The downstream dangers of your perfume
That morning trip to the bathroom - to brush your teeth, wash your hair, and put on perfume or cologne - may not be as benign as you think.Skip to next paragraph
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Every day, those chemicals wash down the drain. While they are not themselves poisonous, they may affect biological processes in unexpected ways. Now, Stanford University biologists have the mussels to prove it.
Welcome to the new science of ecotoxicology in which scientists try to understand how the synthetic chemicals we're pouring into our environment affect the way earthly life goes about its business.
Recent research about musk fragrances and mussels illustrates this point. When gills from live mussels were exposed to water with low concentrations of six commercial musks, they were not poisoned, point out postdoctoral fellow Till Luckenbach and Prof. David Epel of Stanford. That was expected.
But after two hours, the researchers washed the gills and put them in musk-free water that also contained a red dye. Cells in the gill tissue took up the dye. That was not expected.
Those cells have a mechanism to detect a foreign substance, such as the dye, and keep it out. That worked for cells not exposed to the musk in the first place. Cells that had been exposed lost this natural defense.
That finding has a disturbing global implication, notes the California Sea Grant program, which provided part of the funding for the study. Cells in many animal species, including humans, use the same protective mechanism to ward off foreign substances.
These musks, used to improve the smell of everything from detergents and soap to air fresheners and shampoo, are pouring into our environment. So are other synthetic fragrances.
Sewage treatment does not remove them. They build up in human tissue as well as in fish and invertebrates such as mussels. An unexpected question has been raised about a possible health risk that now should be investigated.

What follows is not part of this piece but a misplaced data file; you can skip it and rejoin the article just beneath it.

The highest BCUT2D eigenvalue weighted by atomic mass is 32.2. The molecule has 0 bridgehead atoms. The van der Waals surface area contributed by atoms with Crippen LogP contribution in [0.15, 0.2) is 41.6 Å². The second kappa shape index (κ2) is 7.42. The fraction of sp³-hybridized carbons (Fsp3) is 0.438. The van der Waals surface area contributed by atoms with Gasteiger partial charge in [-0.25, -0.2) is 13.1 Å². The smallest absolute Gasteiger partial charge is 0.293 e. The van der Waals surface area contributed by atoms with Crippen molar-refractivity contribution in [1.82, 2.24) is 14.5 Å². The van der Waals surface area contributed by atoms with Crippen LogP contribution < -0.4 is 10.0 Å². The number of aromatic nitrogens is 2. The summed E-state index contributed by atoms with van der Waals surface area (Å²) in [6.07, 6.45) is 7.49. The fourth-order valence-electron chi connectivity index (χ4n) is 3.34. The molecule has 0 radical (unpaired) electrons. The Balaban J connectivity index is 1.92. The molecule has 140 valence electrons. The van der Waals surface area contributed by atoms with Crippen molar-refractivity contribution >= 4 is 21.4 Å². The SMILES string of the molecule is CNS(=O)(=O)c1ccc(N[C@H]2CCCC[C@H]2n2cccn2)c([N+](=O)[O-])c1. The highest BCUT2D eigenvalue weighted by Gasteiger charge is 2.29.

Laboratory research that leads to wider study is a hallmark of ecotoxicology. Scientists wouldn't know what to look for in the field without it.
Yet, "it is a virtual certainty that other effects are occurring in the field that we are presently overlooking in the lab," note the editors of Environmental Science & Technology, an American Chemical Society journal, which devoted a special issue to this new science. "How can all biodiversity be protected from the myriad of chemicals they are now exposed to, when ... we do not even know what is there?"
Japan has already banned the most common of these chemical compounds, musk xylene, and Germany has put into effect a voluntary ban on the stuff. Elsewhere, including the United States, musk xylene is still heavily used, except in products applied orally, such as lipstick.
Developing nations struggling to build their economies sometimes criticize such research as a rich country's luxury. The journal editors reply that the international effort to build up that research is vital to everyone on the planet "if we are to protect our living heritage from the cocktail of chemicals present in all environments."